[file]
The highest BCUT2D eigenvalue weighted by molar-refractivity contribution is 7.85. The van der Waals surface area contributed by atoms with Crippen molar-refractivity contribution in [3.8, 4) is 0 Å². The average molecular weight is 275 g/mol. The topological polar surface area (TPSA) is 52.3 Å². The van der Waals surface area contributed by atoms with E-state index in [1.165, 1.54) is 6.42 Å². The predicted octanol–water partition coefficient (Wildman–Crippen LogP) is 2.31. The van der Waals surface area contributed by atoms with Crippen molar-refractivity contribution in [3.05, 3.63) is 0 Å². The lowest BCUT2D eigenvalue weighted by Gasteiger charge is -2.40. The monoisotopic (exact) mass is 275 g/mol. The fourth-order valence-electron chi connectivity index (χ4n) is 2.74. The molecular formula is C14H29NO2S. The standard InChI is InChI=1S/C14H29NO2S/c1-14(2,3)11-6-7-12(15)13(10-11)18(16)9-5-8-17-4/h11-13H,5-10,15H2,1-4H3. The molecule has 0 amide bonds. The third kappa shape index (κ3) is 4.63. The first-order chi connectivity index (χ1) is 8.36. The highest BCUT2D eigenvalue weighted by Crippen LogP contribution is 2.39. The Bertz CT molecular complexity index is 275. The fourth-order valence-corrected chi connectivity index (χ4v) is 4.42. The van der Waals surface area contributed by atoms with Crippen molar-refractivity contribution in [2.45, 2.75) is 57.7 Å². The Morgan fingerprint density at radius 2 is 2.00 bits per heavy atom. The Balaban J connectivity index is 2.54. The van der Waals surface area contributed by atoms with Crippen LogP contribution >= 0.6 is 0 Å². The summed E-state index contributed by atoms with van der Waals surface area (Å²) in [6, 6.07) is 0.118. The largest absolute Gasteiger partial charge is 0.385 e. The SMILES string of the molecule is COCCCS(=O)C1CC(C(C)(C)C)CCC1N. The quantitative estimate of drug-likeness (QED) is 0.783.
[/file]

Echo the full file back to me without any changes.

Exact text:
The highest BCUT2D eigenvalue weighted by molar-refractivity contribution is 7.85. The van der Waals surface area contributed by atoms with Crippen molar-refractivity contribution in [3.8, 4) is 0 Å². The average molecular weight is 275 g/mol. The topological polar surface area (TPSA) is 52.3 Å². The van der Waals surface area contributed by atoms with E-state index in [1.165, 1.54) is 6.42 Å². The predicted octanol–water partition coefficient (Wildman–Crippen LogP) is 2.31. The van der Waals surface area contributed by atoms with Crippen molar-refractivity contribution in [3.05, 3.63) is 0 Å². The lowest BCUT2D eigenvalue weighted by Gasteiger charge is -2.40. The monoisotopic (exact) mass is 275 g/mol. The fourth-order valence-electron chi connectivity index (χ4n) is 2.74. The molecular formula is C14H29NO2S. The standard InChI is InChI=1S/C14H29NO2S/c1-14(2,3)11-6-7-12(15)13(10-11)18(16)9-5-8-17-4/h11-13H,5-10,15H2,1-4H3. The molecule has 0 amide bonds. The third kappa shape index (κ3) is 4.63. The first-order chi connectivity index (χ1) is 8.36. The highest BCUT2D eigenvalue weighted by Crippen LogP contribution is 2.39. The Bertz CT molecular complexity index is 275. The fourth-order valence-corrected chi connectivity index (χ4v) is 4.42. The van der Waals surface area contributed by atoms with Crippen molar-refractivity contribution in [2.45, 2.75) is 57.7 Å². The Morgan fingerprint density at radius 2 is 2.00 bits per heavy atom. The Balaban J connectivity index is 2.54. The van der Waals surface area contributed by atoms with Crippen LogP contribution >= 0.6 is 0 Å². The summed E-state index contributed by atoms with van der Waals surface area (Å²) in [6, 6.07) is 0.118. The largest absolute Gasteiger partial charge is 0.385 e. The SMILES string of the molecule is COCCCS(=O)C1CC(C(C)(C)C)CCC1N. The quantitative estimate of drug-likeness (QED) is 0.783.